Until last year when my husband and I moved to Minneapolis, I had never lived more than a few hours from “home” – meaning the place where I was born and raised. To be honest, Minneapolis would have been pretty far down a list of choice relocations. No offense to Minnesota, but locales like Key West, San Diego, or Honolulu would have been more prominent in my imagination. Those were not options.
So, I suited up with my best “let’s-make-the-best-of-it” attitude and bought a heavy coat and a pair of snow boots. Confession – my “let’s-make-the-best-of-it” attitude was really more of a “let’s-get-through-this-as-quickly-as-possible-and-get-back-home” attitude until I received a great piece of advice from someone who had moved around a lot – “Make Minneapolis home.” Essentially, make friends and build relationships even though you know that you may not have all of the time you’d like to build those relationships fully.
Over the last year and some change, Minneapolis became our home. We explored. We made friends. We became involved. We knew that we wouldn’t be in Minneapolis forever. As we now pack our bags, we will have to leave some relationships before they could develop fully and sooner than we would have chosen.
Well, doesn’t that about sum up this life whether you live all over the world or never leave your hometown. We aren’t here forever; but we have to live as if we are. We explore. We get involved. We make relationships – some of which end before we are ready.
We are now on our way to Cincinnati, Ohio – or as I like to call it “half-way home” – which has become my new outlook on this life. We are all living in a place that is just “half-way home.” So how do we live where we are planted? How do we live in “Ohio” when we are so eager to get someplace else?
Maybe I should back up for a second and redefine “home.” For me, “home” is heaven. Home is the place where we will live in eternal glory in the presence of God – the Father, Son and Holy Spirit. My problem, so often, is too much focus on getting to heaven and not enough understanding of how I’m called to live in “Ohio.”
Do you ever do that? Do you ever get so caught up in being done with this broken world that you forget that we still have purpose in this broken world? Do you stumble and fumble through the obstacles of life’s course because your eyes are “too” focused on the end?
Don’t get me wrong. I am excited about the prospect of arriving at heaven’s gates as anyone possibly could be. And, it’s really easy to put our focus on that end prize – especially when this life is uncomfortable, unfair, and down right wrong. It is tempting – especially when grieving the loss of someone we love – to check out of this world. The visions of glorious reunions with the ones we love are so much more uplifting than the evening news with its constant barrage of divisive politics, catastrophic storms, falling financial markets or whatever mayhem consumes the news cycle for the day. Focusing on getting home is great but it’s not the ultimate purpose of being placed in Minnesota, Louisiana, Ohio, or wherever you may find yourself.
Wherever we are planted, this life is about “living.” Living is more than just biding time until we get to heaven. It’s about walking one another “home.”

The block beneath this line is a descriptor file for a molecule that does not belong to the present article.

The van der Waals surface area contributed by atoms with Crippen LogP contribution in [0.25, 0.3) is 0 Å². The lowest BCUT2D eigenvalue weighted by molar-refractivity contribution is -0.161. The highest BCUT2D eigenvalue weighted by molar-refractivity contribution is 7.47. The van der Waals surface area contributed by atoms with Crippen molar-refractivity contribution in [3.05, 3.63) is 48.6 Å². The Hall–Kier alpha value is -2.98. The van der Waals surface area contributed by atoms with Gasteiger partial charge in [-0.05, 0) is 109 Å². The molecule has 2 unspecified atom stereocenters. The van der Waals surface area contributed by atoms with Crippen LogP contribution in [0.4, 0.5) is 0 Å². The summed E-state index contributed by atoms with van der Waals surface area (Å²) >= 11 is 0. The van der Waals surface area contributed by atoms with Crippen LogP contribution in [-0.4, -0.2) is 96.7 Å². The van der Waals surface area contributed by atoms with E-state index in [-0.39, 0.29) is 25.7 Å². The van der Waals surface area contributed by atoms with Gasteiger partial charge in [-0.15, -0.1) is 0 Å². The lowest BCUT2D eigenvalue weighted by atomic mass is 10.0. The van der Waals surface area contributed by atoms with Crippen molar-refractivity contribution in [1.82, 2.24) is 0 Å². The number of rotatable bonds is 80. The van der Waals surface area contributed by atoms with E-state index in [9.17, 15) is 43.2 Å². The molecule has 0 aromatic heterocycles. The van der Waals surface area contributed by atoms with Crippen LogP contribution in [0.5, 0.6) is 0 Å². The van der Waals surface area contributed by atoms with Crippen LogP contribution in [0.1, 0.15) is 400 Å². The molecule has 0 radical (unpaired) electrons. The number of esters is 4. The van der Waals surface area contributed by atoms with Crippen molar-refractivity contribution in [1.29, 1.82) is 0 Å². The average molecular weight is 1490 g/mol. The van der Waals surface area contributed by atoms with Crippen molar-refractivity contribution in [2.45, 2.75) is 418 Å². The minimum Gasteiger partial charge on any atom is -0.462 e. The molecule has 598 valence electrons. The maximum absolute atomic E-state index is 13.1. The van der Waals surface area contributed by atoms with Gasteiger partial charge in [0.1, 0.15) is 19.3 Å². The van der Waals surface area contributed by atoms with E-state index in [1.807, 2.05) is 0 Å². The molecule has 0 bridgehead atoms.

How do we walk in this world when we’d rather run home? We engage. We make relationships. We stretch beyond our own needs to grab the hand of another broken life pulling them onto the path home.
In a book entitled “Dwell: Life with God for the World,” Dr. Barry Jones encourages us to reignite the passions of the “parish” and the “neighborhood.” Growing up, we attended our parish church, which meant the one that was closest to our home. With the growth of mega churches and an increasingly mobile society, the concept of the parish church is getting lost. The idea of a parish church is that it serves not only those who worship inside its walls, but more importantly those who live just outside its front doors. A church should be an integral part of the neighborhood. A church has a duty to instill a sense of community within the community it is physically located. How does a church do that? Well, I guess kinda the same way we are called to serve those around us – become neighbors.
The concept of “neighborhood” is about getting to know your own community starting with your neighbors. How many of us know all of the neighbors who surround us? I’m embarrassed to admit that I didn’t know all of my neighbors when living back “home.” And despite making some wonderful friendships in Minneapolis, I didn’t learn the names of all of my immediate neighbors. I can call upon a host of excuses – I’m an introvert. I’m busy with the demands of life. It’s a two-way street, and they didn’t reach out to me. Whatever the excuse – it’s just an excuse. We can’t walk one another home, if we don’t even know one another.
Whether you are an individual (or a parish church) – it starts with opening your doors. Living calls upon us to serve not only those who live within our walls, but those who live just outside our front doors. Living tells us to break through our excuses (some of which are legit – life is so busy these days). Living encourages us to learn who our neighbors are and what they need. Living is letting our neighbors get to know us. Living is letting them learn what we really need. This is how we connect. Then together, we can make the best of this world.
Together, we can live knowing that we are all just “half-way home.” Together, we can flourish living in “Ohio.” We can make it all the way home – together.
(No disrespect intended to my Ohio neighbors. Had we been relocated to Wyoming, Arizona, or New Jersey, then I’d have used a different state for the metaphor. Looking forward to arriving in Ohio and making the most of our time there. Howdy, Neighbor!)